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GitHub OAuth

Learn how to set up OAuth with GitHub.

To configure your global GitHub OAuth setup, you’ll need three pieces of information: a Redirect URI, a GitHub Client ID, and a GitHub Client Secret.

WorkOS provides the Redirect URI, an allowlisted callback URL. It indicates the location to return an authorized user to after both an authorization code is granted, and the authentication process is complete.

Open your WorkOS Dashboard and browse to the Authentication section on the left hand navigation bar. Scroll down to the GitHub OAuth section and click Edit.

A screenshot showing the GitHub OAuth section in the WorkOS Dashboard.

In the modal, you'll see the Redirect URI as well as the fields you'll populate later with information from GitHub. This URI will be used as part of the registration process later in the GitHub developer settings page.

A screenshot showing the GitHub OAuth configuration modal in the WorkOS Dashboard.

WorkOS provides a default GitHub Client ID/GitHub Client Secret combination, which allows you to quickly enable and test GitHub OAuth. WorkOS will automatically use the default credentials, until you add your own GitHub Client ID and GitHub Client Secret to the Configuration in the WorkOS Dashboard.

The default credentials are only intended for testing and therefore only available in the Staging environment. For your production environment, please follow the steps below to create and specify your own GitHub Client ID and GitHub Client Secret.

Please note that when you are using WorkOS default credentials, GitHub's authentication flow will display WorkOS' name, logo, and other information to users. Once you register your own application and use its GitHub Client ID and GitHub Client Secret for the OAuth flow, you will have the opportunity to customize the app, including its name, logo, etc.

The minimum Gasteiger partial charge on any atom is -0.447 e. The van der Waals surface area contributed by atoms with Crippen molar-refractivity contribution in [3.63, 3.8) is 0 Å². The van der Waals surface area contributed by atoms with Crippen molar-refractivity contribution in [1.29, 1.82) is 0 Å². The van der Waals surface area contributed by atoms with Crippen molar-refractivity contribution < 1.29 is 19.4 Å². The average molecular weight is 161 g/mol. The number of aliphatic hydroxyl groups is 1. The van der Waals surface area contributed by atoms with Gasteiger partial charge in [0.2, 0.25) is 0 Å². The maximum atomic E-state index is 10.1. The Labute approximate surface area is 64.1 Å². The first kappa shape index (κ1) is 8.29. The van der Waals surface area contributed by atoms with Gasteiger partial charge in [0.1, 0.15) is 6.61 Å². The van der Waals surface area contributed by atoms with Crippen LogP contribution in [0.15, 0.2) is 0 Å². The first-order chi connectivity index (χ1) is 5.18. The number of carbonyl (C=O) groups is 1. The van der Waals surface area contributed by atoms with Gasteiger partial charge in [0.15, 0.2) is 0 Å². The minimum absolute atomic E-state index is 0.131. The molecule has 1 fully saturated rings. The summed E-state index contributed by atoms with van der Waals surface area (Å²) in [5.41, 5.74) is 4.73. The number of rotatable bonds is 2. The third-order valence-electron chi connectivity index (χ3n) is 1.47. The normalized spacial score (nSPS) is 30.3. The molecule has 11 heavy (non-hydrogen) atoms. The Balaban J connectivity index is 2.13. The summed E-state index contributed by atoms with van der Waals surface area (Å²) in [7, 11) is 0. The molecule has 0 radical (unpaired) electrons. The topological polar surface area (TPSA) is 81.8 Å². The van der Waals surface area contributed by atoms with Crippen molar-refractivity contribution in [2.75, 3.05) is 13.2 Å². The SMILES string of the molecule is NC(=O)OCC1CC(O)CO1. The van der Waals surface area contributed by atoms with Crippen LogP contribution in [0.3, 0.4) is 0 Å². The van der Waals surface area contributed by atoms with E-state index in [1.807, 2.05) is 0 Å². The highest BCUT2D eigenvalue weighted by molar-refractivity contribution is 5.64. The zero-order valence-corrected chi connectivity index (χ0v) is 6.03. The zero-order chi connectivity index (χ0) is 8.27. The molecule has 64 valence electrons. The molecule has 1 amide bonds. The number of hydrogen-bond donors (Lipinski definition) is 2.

In order to integrate you’ll need the GitHub Client ID and the GitHub Client Secret.

These are a pair of credentials provided by GitHub that you’ll use to authenticate your application via the OAuth protocol. To obtain them:

Log in to your GitHub account and go to the Developer Settings page in your GitHub settings dashboard and click on Register a new application.

You can also register a new application under a GitHub Organization, which may be more appropriate if it is maintained by a team of developers. You can also transfer ownership of your GitHub OAuth application to a GitHub organization later.

A screenshot showing the GitHub page to register a new OAuth application.

Start by filling out the form with relevant details about your application, like the application name and description.

For Authorization callback URL, use the Redirect URI in the GitHub OAuth configuration modal in the WorkOS Dashboard.

A screenshot showing the GitHub form to create a new OAuth application.

Finally, click on Register application.

On the next page, you will see the GitHub Client ID for your new OAuth application.

Click on Generate a new client secret to generate a new GitHub Client Secret. Note that this value is only temporarily available, so make sure to save it before proceeding.

A screenshot showing OAuth client credentials in the GitHub developer settings

In the next step, you will provide both the GitHub Client ID and Client Secret to the WorkOS dashboard.

Go back to the Authentication section in the WorkOS Dashboard, and click on Edit under GitHub OAuth.

Toggle Enabled on and provide the client credentials from GitHub that you generated in the previous step.

Finally, click Save.

A screenshot showing GitHub client credentials entered in the WorkOS dashboard

You are now ready to start authenticating with GitHub OAuth. Your users will see the option to sign-in with GitHub when visiting your AuthKit domain. Or, you can initiate sign-in with GitHub through the standalone SSO API by passing GitHubOAuth as the provider.